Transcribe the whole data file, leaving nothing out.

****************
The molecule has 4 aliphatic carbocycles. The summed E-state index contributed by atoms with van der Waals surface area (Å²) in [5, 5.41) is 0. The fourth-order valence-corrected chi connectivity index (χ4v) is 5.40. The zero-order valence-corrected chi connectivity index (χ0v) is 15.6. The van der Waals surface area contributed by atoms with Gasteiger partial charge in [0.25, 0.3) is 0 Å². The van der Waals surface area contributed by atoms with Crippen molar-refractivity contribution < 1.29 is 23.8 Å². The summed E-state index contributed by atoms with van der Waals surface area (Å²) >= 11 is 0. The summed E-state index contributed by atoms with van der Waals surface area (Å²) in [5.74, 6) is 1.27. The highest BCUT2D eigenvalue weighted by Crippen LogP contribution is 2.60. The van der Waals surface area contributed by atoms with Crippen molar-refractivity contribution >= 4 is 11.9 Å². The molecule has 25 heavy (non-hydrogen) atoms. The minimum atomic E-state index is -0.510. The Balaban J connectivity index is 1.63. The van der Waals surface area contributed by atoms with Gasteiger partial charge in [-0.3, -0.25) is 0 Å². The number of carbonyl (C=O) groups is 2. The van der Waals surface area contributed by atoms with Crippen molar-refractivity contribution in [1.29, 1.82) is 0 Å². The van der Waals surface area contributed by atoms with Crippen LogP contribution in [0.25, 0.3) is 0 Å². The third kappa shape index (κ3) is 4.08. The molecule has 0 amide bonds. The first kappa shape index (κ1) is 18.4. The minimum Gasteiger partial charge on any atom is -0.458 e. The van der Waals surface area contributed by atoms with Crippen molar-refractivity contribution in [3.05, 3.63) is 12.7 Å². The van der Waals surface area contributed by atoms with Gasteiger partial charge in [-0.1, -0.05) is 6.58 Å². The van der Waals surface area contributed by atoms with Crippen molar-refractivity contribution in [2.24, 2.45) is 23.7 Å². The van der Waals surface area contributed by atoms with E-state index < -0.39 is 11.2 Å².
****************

The molecule has 4 aliphatic carbocycles. The summed E-state index contributed by atoms with van der Waals surface area (Å²) in [5, 5.41) is 0. The fourth-order valence-corrected chi connectivity index (χ4v) is 5.40. The zero-order valence-corrected chi connectivity index (χ0v) is 15.6. The van der Waals surface area contributed by atoms with Gasteiger partial charge in [0.25, 0.3) is 0 Å². The van der Waals surface area contributed by atoms with Crippen molar-refractivity contribution < 1.29 is 23.8 Å². The summed E-state index contributed by atoms with van der Waals surface area (Å²) >= 11 is 0. The summed E-state index contributed by atoms with van der Waals surface area (Å²) in [5.74, 6) is 1.27. The highest BCUT2D eigenvalue weighted by Crippen LogP contribution is 2.60. The van der Waals surface area contributed by atoms with Crippen molar-refractivity contribution >= 4 is 11.9 Å². The molecule has 25 heavy (non-hydrogen) atoms. The minimum atomic E-state index is -0.510. The Balaban J connectivity index is 1.63. The van der Waals surface area contributed by atoms with Gasteiger partial charge in [-0.3, -0.25) is 0 Å². The number of carbonyl (C=O) groups is 2. The van der Waals surface area contributed by atoms with Crippen molar-refractivity contribution in [1.29, 1.82) is 0 Å². The van der Waals surface area contributed by atoms with Crippen LogP contribution in [0.25, 0.3) is 0 Å². The third kappa shape index (κ3) is 4.08. The molecule has 0 amide bonds. The first kappa shape index (κ1) is 18.4. The minimum Gasteiger partial charge on any atom is -0.458 e. The van der Waals surface area contributed by atoms with Crippen molar-refractivity contribution in [3.05, 3.63) is 12.7 Å². The van der Waals surface area contributed by atoms with Gasteiger partial charge in [-0.1, -0.05) is 6.58 Å². The van der Waals surface area contributed by atoms with Crippen molar-refractivity contribution in [2.24, 2.45) is 23.7 Å². The van der Waals surface area contributed by atoms with E-state index < -0.39 is 11.2 Å².